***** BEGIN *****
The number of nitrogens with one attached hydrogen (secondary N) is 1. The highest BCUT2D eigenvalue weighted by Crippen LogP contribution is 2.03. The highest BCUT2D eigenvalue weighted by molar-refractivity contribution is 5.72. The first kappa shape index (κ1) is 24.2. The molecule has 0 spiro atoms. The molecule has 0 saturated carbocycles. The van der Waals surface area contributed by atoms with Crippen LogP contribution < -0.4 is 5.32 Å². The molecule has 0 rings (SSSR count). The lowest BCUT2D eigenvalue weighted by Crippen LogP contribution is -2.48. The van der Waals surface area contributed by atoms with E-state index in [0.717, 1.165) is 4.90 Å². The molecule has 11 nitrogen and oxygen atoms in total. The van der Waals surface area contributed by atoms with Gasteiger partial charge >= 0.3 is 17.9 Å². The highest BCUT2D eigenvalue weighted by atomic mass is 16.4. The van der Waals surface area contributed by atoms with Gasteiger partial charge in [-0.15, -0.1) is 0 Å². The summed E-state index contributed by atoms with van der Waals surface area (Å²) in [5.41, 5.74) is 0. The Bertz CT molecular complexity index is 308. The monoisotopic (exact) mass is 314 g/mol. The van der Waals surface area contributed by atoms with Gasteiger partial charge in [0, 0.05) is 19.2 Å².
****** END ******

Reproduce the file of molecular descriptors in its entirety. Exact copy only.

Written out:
The number of nitrogens with one attached hydrogen (secondary N) is 1. The highest BCUT2D eigenvalue weighted by Crippen LogP contribution is 2.03. The highest BCUT2D eigenvalue weighted by molar-refractivity contribution is 5.72. The first kappa shape index (κ1) is 24.2. The molecule has 0 spiro atoms. The molecule has 0 saturated carbocycles. The van der Waals surface area contributed by atoms with Crippen LogP contribution < -0.4 is 5.32 Å². The molecule has 0 rings (SSSR count). The lowest BCUT2D eigenvalue weighted by Crippen LogP contribution is -2.48. The van der Waals surface area contributed by atoms with E-state index in [0.717, 1.165) is 4.90 Å². The molecule has 11 nitrogen and oxygen atoms in total. The van der Waals surface area contributed by atoms with Gasteiger partial charge >= 0.3 is 17.9 Å². The highest BCUT2D eigenvalue weighted by atomic mass is 16.4. The van der Waals surface area contributed by atoms with Gasteiger partial charge in [-0.15, -0.1) is 0 Å². The summed E-state index contributed by atoms with van der Waals surface area (Å²) in [5.41, 5.74) is 0. The Bertz CT molecular complexity index is 308. The monoisotopic (exact) mass is 314 g/mol. The van der Waals surface area contributed by atoms with Gasteiger partial charge in [0, 0.05) is 19.2 Å².